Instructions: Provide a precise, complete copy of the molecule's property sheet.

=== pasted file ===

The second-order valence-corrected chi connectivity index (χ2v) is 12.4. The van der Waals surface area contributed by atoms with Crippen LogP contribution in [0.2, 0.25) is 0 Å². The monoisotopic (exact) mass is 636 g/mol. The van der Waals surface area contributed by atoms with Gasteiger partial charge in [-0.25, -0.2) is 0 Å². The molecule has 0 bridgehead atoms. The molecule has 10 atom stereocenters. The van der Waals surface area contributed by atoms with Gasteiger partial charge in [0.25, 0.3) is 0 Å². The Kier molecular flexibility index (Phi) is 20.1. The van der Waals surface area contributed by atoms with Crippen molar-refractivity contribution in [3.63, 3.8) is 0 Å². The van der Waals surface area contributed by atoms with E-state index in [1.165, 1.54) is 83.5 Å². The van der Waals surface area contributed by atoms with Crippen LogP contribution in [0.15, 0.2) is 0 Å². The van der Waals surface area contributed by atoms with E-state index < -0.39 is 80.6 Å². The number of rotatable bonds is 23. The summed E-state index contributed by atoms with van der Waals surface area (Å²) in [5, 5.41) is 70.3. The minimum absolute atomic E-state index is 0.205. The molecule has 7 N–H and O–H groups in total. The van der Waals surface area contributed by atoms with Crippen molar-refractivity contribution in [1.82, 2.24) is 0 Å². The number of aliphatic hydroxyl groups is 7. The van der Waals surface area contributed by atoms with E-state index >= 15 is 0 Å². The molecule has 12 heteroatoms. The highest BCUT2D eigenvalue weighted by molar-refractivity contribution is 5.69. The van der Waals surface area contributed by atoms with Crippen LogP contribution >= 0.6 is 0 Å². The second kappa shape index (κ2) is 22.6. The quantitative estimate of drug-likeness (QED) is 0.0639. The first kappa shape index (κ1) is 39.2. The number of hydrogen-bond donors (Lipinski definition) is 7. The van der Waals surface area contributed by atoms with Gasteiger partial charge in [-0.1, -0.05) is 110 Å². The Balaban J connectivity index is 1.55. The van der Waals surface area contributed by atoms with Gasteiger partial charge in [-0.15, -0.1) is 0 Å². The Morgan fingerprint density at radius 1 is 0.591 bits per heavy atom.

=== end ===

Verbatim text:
The second-order valence-corrected chi connectivity index (χ2v) is 12.4. The van der Waals surface area contributed by atoms with Crippen LogP contribution in [0.2, 0.25) is 0 Å². The monoisotopic (exact) mass is 636 g/mol. The van der Waals surface area contributed by atoms with Gasteiger partial charge in [-0.25, -0.2) is 0 Å². The molecule has 0 bridgehead atoms. The molecule has 10 atom stereocenters. The van der Waals surface area contributed by atoms with Gasteiger partial charge in [0.25, 0.3) is 0 Å². The Kier molecular flexibility index (Phi) is 20.1. The van der Waals surface area contributed by atoms with Crippen molar-refractivity contribution in [3.63, 3.8) is 0 Å². The van der Waals surface area contributed by atoms with E-state index in [1.165, 1.54) is 83.5 Å². The van der Waals surface area contributed by atoms with Crippen LogP contribution in [0.15, 0.2) is 0 Å². The van der Waals surface area contributed by atoms with E-state index < -0.39 is 80.6 Å². The number of rotatable bonds is 23. The summed E-state index contributed by atoms with van der Waals surface area (Å²) in [5, 5.41) is 70.3. The minimum absolute atomic E-state index is 0.205. The molecule has 7 N–H and O–H groups in total. The van der Waals surface area contributed by atoms with Crippen molar-refractivity contribution in [1.82, 2.24) is 0 Å². The number of aliphatic hydroxyl groups is 7. The van der Waals surface area contributed by atoms with E-state index >= 15 is 0 Å². The molecule has 12 heteroatoms. The highest BCUT2D eigenvalue weighted by molar-refractivity contribution is 5.69. The van der Waals surface area contributed by atoms with Crippen LogP contribution >= 0.6 is 0 Å². The second kappa shape index (κ2) is 22.6. The quantitative estimate of drug-likeness (QED) is 0.0639. The first kappa shape index (κ1) is 39.2. The number of hydrogen-bond donors (Lipinski definition) is 7. The van der Waals surface area contributed by atoms with Gasteiger partial charge in [-0.1, -0.05) is 110 Å². The Balaban J connectivity index is 1.55. The van der Waals surface area contributed by atoms with Gasteiger partial charge in [-0.15, -0.1) is 0 Å². The Morgan fingerprint density at radius 1 is 0.591 bits per heavy atom.